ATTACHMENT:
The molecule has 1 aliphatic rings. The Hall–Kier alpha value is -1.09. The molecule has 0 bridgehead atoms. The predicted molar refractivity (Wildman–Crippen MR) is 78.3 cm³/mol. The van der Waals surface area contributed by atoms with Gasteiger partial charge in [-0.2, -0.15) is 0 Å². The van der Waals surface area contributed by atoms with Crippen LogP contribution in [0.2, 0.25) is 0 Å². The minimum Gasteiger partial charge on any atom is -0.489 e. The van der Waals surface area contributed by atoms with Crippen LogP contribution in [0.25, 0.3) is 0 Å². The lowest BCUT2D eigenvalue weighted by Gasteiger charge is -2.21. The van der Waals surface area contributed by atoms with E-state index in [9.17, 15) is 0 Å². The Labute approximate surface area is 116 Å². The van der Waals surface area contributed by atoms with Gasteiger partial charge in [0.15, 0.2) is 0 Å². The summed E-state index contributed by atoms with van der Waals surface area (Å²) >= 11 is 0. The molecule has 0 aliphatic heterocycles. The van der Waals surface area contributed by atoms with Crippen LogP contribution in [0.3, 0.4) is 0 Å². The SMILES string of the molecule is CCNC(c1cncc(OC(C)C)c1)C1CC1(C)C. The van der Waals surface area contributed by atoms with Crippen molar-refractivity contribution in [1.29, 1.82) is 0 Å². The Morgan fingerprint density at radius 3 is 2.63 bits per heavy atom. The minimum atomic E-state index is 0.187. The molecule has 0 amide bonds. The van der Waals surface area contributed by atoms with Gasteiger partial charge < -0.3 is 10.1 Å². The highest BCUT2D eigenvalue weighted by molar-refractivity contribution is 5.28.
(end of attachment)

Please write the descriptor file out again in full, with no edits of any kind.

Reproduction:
The molecule has 1 aliphatic rings. The Hall–Kier alpha value is -1.09. The molecule has 0 bridgehead atoms. The predicted molar refractivity (Wildman–Crippen MR) is 78.3 cm³/mol. The van der Waals surface area contributed by atoms with Gasteiger partial charge in [-0.2, -0.15) is 0 Å². The van der Waals surface area contributed by atoms with Crippen LogP contribution in [0.2, 0.25) is 0 Å². The minimum Gasteiger partial charge on any atom is -0.489 e. The van der Waals surface area contributed by atoms with Crippen LogP contribution in [0.25, 0.3) is 0 Å². The lowest BCUT2D eigenvalue weighted by Gasteiger charge is -2.21. The van der Waals surface area contributed by atoms with E-state index in [9.17, 15) is 0 Å². The Labute approximate surface area is 116 Å². The van der Waals surface area contributed by atoms with Gasteiger partial charge in [0.15, 0.2) is 0 Å². The summed E-state index contributed by atoms with van der Waals surface area (Å²) >= 11 is 0. The molecule has 0 aliphatic heterocycles. The van der Waals surface area contributed by atoms with Crippen LogP contribution in [0.3, 0.4) is 0 Å². The SMILES string of the molecule is CCNC(c1cncc(OC(C)C)c1)C1CC1(C)C. The van der Waals surface area contributed by atoms with Crippen molar-refractivity contribution in [1.29, 1.82) is 0 Å². The Morgan fingerprint density at radius 3 is 2.63 bits per heavy atom. The minimum atomic E-state index is 0.187. The molecule has 0 amide bonds. The van der Waals surface area contributed by atoms with Gasteiger partial charge < -0.3 is 10.1 Å². The highest BCUT2D eigenvalue weighted by molar-refractivity contribution is 5.28.